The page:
The High cost of Be­ing orig­i­nal

Azure - - CONTENTS - By El­iz­a­beth Pagli­a­colo

How to fight the prob­lem of knock-offs

EAR­LIER THIS YEAR, Nor­way and Switzer­land de­stroyed ship­ments of Weg­ner and Le Cor­bus­ier fakes, re­spec­tively. Fall­ing into line with many E.U. coun­tries, the U.K. re­cently re­vised its Copy­right, De­signs and Patents Act 1988 to make it il­le­gal to im­port, fab­ri­cate and ul­ti­mately sell the most ubiq­ui­tous knock-offs, from the Eames “Eif­fel” chair to Mies van der Rohe’s Barcelona.

The huge mar­ket for cheap ver­sions sug­gests that for the av­er­age con­sumer, repli­cas don’t present an eth­i­cal cri­sis. For many peo­ple, there is no dis­tinc­tion – ex­cept, of course, in cost – be­tween real and fake. The Guardian even con­flated the two, an­nounc­ing the new U.K. law, which ex­tends pro­tec­tion to 70 years (from 25 years) af­ter a de­signer’s death, by say­ing: “Mid-cen­tury de­sign clas­sics, such as Charles Eames chairs, Eileen Gray ta­bles and Arco lamps are set to rocket in price.” In fact, the li­censed prod­ucts aren’t rock­et­ing in price; the fakes are sim­ply be­ing pulled out of cir­cu­la­tion. The pa­per then let read­ers know they had six months to “snap up” repli­cas. Oliver Wain­wright, the news­pa­per’s de­sign critic, es­pouses this de­sign-for-the-masses vibe. He en­gaged in a Twit­ter dust-up ear­lier this year in de­fense of the cheaper ver­sions. “‘We wanted to make the best for the most for the least,’” he quotes the Eame­ses as hav­ing said. “So isn’t this ex­actly what Charles Eames would have wanted?”

Well, not ex­actly. The “best” pre­cedes “least” for a good rea­son. The Eame­ses might have a few ques­tions about the 54 fac­to­ries mak­ing Eames fur­ni­ture in China alone, es­pe­cially about qual­ity and labour stan­dards. Plus, such com­pa­nies as Her­man Miller and Vitra that make li­censed re­pro­duc­tions have not only nur­tured decades­long re­la­tion­ships with the foun­da­tions of these dead pioneers but also in­vest in sus­tain­able ma­te­ri­als and tech­nolo­gies to faith­fully man­u­fac­ture their de­signs to to­day’s stan­dards.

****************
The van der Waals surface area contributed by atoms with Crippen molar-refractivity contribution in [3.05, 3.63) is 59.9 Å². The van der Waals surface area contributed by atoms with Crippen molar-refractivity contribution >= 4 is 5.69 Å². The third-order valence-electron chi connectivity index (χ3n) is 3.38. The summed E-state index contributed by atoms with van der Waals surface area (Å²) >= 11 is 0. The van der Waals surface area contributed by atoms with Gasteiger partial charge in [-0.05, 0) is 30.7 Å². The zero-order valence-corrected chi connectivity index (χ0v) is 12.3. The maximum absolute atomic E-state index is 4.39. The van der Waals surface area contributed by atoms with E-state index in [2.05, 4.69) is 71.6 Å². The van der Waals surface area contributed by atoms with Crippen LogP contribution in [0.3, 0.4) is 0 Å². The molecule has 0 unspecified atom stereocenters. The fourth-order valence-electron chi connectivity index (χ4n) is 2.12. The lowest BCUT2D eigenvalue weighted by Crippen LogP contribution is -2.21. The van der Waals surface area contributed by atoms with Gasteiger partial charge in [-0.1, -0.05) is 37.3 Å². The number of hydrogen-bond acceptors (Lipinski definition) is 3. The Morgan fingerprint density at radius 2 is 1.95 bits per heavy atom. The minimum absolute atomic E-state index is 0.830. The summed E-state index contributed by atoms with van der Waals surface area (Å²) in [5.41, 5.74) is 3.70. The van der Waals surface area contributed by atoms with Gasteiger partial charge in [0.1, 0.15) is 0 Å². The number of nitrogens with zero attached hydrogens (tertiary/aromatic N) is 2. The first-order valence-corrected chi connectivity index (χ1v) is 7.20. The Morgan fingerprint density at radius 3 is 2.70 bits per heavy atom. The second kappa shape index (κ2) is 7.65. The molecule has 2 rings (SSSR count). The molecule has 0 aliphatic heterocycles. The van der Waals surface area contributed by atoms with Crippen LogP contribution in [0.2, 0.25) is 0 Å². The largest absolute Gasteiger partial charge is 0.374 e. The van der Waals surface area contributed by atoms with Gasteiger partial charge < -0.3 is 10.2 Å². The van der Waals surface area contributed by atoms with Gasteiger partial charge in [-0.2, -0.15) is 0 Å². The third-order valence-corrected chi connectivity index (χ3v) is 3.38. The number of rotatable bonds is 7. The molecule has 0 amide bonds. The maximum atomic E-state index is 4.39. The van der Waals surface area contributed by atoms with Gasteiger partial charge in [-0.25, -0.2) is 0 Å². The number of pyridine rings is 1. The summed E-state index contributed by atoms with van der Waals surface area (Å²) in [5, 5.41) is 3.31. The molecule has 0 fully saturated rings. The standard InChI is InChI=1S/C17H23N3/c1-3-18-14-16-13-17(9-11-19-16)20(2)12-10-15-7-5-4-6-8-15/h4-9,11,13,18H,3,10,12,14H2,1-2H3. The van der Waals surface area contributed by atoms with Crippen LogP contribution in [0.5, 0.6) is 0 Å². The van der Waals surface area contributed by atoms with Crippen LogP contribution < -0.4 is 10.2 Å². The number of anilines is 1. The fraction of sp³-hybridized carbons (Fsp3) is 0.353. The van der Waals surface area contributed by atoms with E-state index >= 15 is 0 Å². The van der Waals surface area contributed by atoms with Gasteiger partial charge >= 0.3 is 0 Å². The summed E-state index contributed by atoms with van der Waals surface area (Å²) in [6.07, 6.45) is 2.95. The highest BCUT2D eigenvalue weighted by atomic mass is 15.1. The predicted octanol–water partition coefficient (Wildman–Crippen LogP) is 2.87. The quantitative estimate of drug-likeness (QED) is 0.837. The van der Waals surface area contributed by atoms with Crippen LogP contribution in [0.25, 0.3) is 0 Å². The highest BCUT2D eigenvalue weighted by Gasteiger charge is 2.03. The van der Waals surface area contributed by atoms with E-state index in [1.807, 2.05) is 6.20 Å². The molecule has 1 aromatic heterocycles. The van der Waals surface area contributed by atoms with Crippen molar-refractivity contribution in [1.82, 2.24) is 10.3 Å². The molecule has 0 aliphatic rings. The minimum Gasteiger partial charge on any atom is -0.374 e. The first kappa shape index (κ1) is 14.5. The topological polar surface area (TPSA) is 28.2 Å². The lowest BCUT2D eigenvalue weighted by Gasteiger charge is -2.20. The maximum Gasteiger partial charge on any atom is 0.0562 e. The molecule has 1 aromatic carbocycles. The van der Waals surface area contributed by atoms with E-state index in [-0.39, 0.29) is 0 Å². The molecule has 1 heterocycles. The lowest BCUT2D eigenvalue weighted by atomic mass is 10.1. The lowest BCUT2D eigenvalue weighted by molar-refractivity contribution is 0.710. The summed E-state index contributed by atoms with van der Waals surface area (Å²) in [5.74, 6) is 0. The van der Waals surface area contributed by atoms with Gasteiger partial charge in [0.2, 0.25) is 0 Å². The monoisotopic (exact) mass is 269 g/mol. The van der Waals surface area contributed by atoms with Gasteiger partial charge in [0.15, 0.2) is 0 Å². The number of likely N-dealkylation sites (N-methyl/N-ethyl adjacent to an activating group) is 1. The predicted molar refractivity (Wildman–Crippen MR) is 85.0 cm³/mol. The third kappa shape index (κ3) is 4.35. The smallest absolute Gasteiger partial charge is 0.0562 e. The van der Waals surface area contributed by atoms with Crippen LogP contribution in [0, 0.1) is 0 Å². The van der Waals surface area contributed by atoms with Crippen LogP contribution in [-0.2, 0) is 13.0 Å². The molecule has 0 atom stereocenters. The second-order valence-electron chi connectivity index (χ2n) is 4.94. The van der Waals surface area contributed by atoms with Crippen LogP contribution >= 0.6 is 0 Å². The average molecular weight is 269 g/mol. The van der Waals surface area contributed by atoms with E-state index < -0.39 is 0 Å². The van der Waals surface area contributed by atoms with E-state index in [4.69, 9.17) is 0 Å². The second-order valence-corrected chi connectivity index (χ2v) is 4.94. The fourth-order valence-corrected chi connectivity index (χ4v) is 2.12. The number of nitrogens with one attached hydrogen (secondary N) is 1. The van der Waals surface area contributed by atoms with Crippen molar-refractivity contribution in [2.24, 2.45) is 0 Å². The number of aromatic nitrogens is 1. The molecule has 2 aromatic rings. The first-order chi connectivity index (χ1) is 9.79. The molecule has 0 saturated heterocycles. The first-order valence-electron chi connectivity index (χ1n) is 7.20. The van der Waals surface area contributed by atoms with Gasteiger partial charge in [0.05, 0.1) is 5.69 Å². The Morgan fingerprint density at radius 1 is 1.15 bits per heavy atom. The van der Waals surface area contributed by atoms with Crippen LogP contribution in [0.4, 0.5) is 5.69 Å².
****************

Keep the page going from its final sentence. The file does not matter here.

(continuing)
Leav­ing aside, for a mo­ment, the is­sue of clas­sics, Trubridge’s ac­tions re­flect the sen­ti­ment of many de­sign­ers try­ing to make a liv­ing. They might de­vote up to two years, from con­cept to mar­ket launch, to de­vel­op­ing a prod­uct, only to see it quickly and brazenly copied. “Some peo­ple say it’s kind of a com­pli­ment,” says Dutch de­sign star Mar­cel Wan­ders, “but it’s only wicked thiev­ery.” Michael Anas­tas­si­ades, who cre­ates min­i­mal, al­most ce­les­tial light­ing un­der his own brand and for Flos, also finds the prac­tice deeply of­fen­sive. “You feel some­how vi­o­lated. Some­thing you’ve cre­ated with so much ex­cite­ment, en­ergy and pas­sion – all of a sud­den some­one takes it, and puts their copy out there.” It’s even worse when they add a de­tail or dis­tort pro­por­tion to elude the law. “You think, ‘Did I de­sign this? This is really ugly, hor­ri­ble.’” Par­a­sitiz­ing some­one’s cre­ativ­ity is one thing, but tak­ing a po­ten­tial sale is an­other. As Theo Richard­son, co-founder of New York light­ing stu­dio Rich Bril­liant Will­ing, de­scribes it, “We have a team that de­pends on this com­pany func­tion­ing. Ev­ery time you steal, you’re steal­ing the liveli­hood of the peo­ple on this team.”

Tom Dixon is prob­a­bly one of the most fla­grantly copied de­sign­ers in the world, so much so that the knock-off phe­nom­e­non has mo­ti­vated the Bri­ton to con­stantly rein­vent his de­sign process and seek out new tech­nolo­gies or mak­ing pro­cesses that add a unique, cus­tom­ized, and there­fore in­vi­o­lable, touch to each prod­uct. But is this the so­lu­tion? Who is to say that copy-mak­ers won’t even­tu­ally get their hands on the same tech­nolo­gies? Some knock-off pro­duc­ers have al­ready per­fected in­dis­cernible copies.

Such pro­duc­ers op­er­ate in a num­ber of ways. Big box re­tail­ers or im­porter-dis­trib­u­tors might head to de­sign fairs to spot, pho­to­graph and re­verse engi­neer, with ex­tra­or­di­nary ef­fi­ciency, new prod­ucts. These com­pa­nies could also eas­ily steal from a man­u­fac­turer’s on­line cat­a­logue, which of­ten in­cludes CAD files.